A Chapter 7 bankruptcy discharge can be granted in a few months after filing the petition. A bankruptcy discharge is a permanent order stating the debtor is no longer legally required to pay back debt listed in the case. Therefore, a discharge prohibits a creditor from taking action to collect on any debts that were eliminated in the bankruptcy. In addition, a creditor may not communicate in any way or take legal action to collect debt. The discharge is given in Chapter 7 cases approximately four months after the date of the petition filing. There is also an amount of time where a creditor can object to the discharge, and when this period ends without a motion to dismiss the case, the discharge is granted.
All debts cannot be discharged. The most common types of debt that may not be discharged include
- certain types of tax debt
- alimony debt
- child support debt
- debts due to malicious or willful injuries to a property or person
- debts from fines or penalties to governmental units
- student loan debt
- debts resulting from personal injury caused by operating a vehicle while intoxicated
Additionally, a discharge is not automatically granted just because the process is completed. A creditor, a trustee may file an objection. Meaning, a creditor may file a complaint before a deadline date. The bankruptcy code describes the reasons a discharge may be denied. For example, not providing the proper documentation, failure to complete the required credit counseling / financial management course, or covering up property with intent to defraud. A Chapter 13 bankruptcy case is a bit different. Normally the debtor is entitled a discharge when the payments under the plan are completed.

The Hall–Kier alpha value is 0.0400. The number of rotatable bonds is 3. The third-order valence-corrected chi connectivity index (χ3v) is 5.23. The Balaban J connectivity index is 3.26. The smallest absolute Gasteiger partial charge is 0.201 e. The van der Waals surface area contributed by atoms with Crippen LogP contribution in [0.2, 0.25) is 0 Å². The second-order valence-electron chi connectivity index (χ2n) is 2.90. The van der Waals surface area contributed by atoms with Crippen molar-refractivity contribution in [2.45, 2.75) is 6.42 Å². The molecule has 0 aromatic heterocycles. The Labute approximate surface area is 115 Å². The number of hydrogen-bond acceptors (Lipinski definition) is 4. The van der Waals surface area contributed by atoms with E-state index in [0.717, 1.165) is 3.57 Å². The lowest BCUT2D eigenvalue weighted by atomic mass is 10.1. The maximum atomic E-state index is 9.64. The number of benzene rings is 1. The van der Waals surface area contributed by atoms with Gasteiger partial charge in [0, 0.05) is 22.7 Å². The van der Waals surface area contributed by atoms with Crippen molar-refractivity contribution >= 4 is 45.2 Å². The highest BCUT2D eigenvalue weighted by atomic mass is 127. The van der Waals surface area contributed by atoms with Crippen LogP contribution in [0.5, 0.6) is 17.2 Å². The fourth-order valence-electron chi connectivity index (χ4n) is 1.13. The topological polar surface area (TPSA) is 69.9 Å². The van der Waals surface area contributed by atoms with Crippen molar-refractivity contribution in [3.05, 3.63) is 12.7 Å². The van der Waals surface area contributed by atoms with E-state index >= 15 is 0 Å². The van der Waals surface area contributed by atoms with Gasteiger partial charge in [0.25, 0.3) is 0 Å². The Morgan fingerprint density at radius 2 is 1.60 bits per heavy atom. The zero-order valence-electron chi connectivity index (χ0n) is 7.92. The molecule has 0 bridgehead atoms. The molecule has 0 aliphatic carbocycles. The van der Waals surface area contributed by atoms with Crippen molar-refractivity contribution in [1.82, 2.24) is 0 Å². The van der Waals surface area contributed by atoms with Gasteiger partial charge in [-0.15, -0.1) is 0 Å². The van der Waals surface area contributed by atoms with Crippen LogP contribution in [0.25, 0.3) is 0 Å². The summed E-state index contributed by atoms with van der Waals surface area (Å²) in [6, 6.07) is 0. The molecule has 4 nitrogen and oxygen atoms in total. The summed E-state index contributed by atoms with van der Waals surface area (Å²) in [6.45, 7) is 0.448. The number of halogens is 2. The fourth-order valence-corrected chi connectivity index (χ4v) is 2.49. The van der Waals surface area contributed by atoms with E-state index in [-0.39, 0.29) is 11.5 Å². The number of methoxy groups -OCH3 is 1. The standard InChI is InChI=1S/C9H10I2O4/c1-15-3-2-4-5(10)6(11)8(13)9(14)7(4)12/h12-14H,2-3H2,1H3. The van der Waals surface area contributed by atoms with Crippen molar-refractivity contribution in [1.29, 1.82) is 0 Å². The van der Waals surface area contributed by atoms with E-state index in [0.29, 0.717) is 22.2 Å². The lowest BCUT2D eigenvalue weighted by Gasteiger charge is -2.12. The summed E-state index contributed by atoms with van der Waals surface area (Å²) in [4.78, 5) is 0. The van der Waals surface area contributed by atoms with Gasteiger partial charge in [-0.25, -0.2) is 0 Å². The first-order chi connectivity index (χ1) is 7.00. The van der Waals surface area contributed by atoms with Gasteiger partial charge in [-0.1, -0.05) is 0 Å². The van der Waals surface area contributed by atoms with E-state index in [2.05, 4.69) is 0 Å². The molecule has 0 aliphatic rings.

PROVISIONS OF THE BANKRUPTCY CODE
Under the provisions of the bankruptcy code, a bankruptcy trustee collects and sells any nonexempt assets and property. The trustee then uses these proceeds to pay creditors. The Bankruptcy Code outlines property exemptions. Certain exempt property may not be taken and sold by the trustee in a Chapter 7 bankruptcy. The trustee will liquidate any remaining assets that are not exempt. If you have any property that does not fall under the Arizona exemption law, you may lose this property in a Chapter 7 bankruptcy.
Chapter 7 bankruptcy may not be the answer for debt relief for everyone. First of all, you need to qualify to file Chapter 7. Under the Bankruptcy Code, a person must pass a means test to be eligible.